If the police suspect you have committed a crime, they will want to conduct a recorded interview. There are some circumstances where they conduct a 'field interview' which is not audio-visually recorded. This is if you are suspected of committing an offence contained in the Road Safety Act 1986 or Summary Offences Act 1966.
This article will describe how police interviews are generally conducted.
The police will generally arrest a suspect for the purposes of an interview. Or they may invite a suspect to the police station to be interviewed where the suspect will be placed under arrest at the station for the purposes of an interview.
Purpose of Interview
The main purposes of an interview is for the police to get information to assist their case against a suspect or to get admissions. The police use different techniques to achieve these objectives such as saying:
- 'this is your one opportunity to say your side of the story'
- 'tell me your side of the story so I can see where the pieces land'
- 'just come in for a chat and this may all be cleared up'.
A person being interviewed is only obliged to tell police their name, address and confirm if they are Aboriginal or Torres Strait Islander. They are not required to answer any questions.
Before the interview starts, the police officer will give the suspect a 'caution'. The caution is -
"I must inform you that you do not have to say or do anything, but anything you say or do, may be given in evidence. I must inform you of the following rights. You may communicate with, or attempt to communicate with a friend or a relative, to inform that person of your whereabouts. You may communicate, or attempt to communicate with a legal practitioner."
The police must allow a suspect to call a lawyer to get legal advice and a relative to let them know they are in a police station. They will only refuse a phone call to a friend or relative if they reasonably believe the call will lead to the destruction of evidence, or to assist a co-accused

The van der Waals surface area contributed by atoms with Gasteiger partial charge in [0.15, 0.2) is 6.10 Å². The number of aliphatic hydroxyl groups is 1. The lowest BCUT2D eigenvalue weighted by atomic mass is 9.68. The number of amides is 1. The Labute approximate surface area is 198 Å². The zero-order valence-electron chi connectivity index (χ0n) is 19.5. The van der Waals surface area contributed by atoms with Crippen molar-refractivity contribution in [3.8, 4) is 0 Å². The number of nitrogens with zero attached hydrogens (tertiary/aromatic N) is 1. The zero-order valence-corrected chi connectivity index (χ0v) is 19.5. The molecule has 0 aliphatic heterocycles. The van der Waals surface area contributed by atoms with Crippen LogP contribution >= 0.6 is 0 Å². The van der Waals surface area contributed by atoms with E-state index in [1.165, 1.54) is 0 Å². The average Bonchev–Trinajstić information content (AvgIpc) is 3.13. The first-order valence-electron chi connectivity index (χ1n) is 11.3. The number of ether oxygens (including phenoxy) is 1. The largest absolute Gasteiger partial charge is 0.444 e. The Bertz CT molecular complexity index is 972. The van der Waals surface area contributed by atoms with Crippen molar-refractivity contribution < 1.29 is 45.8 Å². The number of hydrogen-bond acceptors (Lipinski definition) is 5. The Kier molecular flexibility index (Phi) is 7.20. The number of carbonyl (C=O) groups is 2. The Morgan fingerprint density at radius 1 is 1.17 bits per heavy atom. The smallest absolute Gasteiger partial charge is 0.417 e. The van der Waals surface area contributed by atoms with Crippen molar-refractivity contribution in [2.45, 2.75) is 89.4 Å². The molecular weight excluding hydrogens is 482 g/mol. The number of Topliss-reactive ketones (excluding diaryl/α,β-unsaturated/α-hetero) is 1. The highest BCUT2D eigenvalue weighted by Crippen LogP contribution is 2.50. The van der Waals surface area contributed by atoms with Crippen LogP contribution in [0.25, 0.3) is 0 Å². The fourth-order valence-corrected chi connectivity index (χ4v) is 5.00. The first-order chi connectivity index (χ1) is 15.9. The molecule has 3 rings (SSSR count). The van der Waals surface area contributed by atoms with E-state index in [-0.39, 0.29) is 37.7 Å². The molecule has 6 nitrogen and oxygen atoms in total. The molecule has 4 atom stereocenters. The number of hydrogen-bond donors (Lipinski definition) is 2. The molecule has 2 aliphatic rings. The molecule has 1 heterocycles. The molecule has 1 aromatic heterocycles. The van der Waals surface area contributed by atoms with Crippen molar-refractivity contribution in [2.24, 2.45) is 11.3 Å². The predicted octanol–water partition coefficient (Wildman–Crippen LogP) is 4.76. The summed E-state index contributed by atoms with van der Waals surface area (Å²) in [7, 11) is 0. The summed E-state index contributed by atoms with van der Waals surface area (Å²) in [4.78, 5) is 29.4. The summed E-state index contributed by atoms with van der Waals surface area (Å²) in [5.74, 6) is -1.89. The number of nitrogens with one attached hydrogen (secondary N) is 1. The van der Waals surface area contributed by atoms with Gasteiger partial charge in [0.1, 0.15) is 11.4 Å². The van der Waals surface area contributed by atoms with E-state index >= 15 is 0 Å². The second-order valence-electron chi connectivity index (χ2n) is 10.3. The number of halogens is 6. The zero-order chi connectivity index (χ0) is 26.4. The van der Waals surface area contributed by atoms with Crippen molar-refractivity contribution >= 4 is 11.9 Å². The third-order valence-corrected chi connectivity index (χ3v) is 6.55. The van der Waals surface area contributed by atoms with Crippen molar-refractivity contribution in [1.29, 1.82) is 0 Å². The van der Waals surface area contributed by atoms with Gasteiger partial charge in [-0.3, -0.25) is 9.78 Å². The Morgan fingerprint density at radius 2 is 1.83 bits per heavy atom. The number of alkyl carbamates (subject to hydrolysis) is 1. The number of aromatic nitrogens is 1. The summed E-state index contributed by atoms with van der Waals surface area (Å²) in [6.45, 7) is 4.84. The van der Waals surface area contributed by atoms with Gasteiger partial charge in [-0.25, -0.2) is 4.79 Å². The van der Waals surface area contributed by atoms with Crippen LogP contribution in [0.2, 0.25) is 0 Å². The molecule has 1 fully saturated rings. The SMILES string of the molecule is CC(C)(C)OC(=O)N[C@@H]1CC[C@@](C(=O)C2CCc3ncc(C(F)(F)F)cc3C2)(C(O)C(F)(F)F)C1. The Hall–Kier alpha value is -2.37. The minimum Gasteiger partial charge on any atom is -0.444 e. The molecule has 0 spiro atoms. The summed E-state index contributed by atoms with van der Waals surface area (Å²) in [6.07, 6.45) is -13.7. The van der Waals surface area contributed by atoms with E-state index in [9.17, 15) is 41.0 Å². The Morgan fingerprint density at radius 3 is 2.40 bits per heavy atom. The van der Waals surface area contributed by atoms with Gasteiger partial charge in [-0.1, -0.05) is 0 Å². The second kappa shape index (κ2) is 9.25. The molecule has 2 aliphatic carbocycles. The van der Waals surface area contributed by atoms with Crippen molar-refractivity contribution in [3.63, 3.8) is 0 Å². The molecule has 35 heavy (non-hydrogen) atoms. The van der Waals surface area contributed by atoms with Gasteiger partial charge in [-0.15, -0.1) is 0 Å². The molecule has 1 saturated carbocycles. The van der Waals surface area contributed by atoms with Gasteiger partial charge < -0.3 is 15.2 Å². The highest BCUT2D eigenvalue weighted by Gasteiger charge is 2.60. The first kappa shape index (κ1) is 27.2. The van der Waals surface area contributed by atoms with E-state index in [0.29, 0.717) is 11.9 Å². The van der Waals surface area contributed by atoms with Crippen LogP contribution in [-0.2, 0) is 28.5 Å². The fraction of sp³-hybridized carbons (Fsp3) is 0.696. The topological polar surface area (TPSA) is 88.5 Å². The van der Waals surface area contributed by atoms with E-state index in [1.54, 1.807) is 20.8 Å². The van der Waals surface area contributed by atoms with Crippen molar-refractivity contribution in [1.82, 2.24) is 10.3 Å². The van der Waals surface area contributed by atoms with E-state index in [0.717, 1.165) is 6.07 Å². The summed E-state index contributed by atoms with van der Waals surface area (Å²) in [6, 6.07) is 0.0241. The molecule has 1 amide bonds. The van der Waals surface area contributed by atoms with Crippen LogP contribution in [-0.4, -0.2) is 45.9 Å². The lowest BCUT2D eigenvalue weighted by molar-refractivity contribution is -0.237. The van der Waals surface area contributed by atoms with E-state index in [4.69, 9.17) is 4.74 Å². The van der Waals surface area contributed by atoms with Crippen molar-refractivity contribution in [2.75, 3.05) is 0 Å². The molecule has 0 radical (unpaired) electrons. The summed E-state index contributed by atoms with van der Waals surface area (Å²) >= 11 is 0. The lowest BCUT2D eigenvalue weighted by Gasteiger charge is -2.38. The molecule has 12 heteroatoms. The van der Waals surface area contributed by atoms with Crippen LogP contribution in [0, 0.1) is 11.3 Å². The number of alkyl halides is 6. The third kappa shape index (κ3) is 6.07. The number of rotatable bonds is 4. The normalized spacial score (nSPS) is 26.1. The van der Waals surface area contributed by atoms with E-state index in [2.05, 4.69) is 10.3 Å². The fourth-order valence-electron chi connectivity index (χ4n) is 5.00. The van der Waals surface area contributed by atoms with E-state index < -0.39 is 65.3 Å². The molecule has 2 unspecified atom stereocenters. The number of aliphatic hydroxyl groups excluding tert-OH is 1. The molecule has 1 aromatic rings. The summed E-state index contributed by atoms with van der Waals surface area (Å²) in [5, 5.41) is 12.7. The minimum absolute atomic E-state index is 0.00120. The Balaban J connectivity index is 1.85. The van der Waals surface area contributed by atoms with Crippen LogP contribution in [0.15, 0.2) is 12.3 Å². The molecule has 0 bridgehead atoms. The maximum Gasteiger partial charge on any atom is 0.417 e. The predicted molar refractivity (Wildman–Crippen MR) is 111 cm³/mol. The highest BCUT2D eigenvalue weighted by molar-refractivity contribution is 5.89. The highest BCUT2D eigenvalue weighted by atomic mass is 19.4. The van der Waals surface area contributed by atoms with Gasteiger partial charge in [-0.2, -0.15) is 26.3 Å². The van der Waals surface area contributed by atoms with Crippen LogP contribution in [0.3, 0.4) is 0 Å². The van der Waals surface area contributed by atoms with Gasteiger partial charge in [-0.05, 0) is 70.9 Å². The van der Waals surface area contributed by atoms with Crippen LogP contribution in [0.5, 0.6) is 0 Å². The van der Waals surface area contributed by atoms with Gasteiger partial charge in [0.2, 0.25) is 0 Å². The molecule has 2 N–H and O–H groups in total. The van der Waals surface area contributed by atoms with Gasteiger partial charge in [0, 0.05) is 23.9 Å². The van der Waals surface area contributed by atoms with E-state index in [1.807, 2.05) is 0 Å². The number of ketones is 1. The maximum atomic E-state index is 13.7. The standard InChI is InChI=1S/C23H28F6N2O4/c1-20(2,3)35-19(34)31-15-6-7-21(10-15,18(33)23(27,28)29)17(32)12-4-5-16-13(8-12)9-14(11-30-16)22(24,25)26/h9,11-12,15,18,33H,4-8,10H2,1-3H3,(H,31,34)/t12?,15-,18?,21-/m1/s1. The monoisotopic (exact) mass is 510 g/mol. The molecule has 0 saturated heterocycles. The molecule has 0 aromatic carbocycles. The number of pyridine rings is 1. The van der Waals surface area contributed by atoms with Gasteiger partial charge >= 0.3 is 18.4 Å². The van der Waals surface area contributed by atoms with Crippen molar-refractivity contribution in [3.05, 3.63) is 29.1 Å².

A person should speak with a lawyer before being interviewed so they can receive some information on how the interview will be conducted and the implications of making a comment. The police interview is an important part in the police investigation.
The Right to Silence
A person being interviewed by police has a right to not incriminate themself. They can remain silent or respond 'no comment' to police questions. A court cannot use a person's decision to exercise their right to remain silent negatively against them by inferring they were concealing their guilt.
Having an Adult or Independent Third Person Present
A person being interviewed may have a lawyer present with them during the interview.
The police must arrange for a parent, guardian or independent adult is present during the police interview if the suspect is a child.
If the person being interviewed has a mental impairment, an independent third person from the Office of the Public Advocate must be present during the interview.
What happens after an interview?
After the interview ends, the suspect must provide police with their finger-prints. Police can use reasonable force to get them if the suspect refuses to provide them voluntarily. These days, police have a touch-pad screen which electronically scans a person's finger prints and stores them on the police database. Police no longer use black ink to take finger-prints.
- A person may be charged and kept in custody, until they appear at the Magistrates Court to make an application for bail.
- A person may be charged and released on bail by police, or a bail justice, with certain conditions; to appear at Court at a later time.
- A person may be released from custody to be charged on summons. This is a notice containing the charge/s, date, time and location of the first court hearing.
The content of this article is intended to provide a general guide to the subject matter. Specialist advice should be sought about your specific circumstances.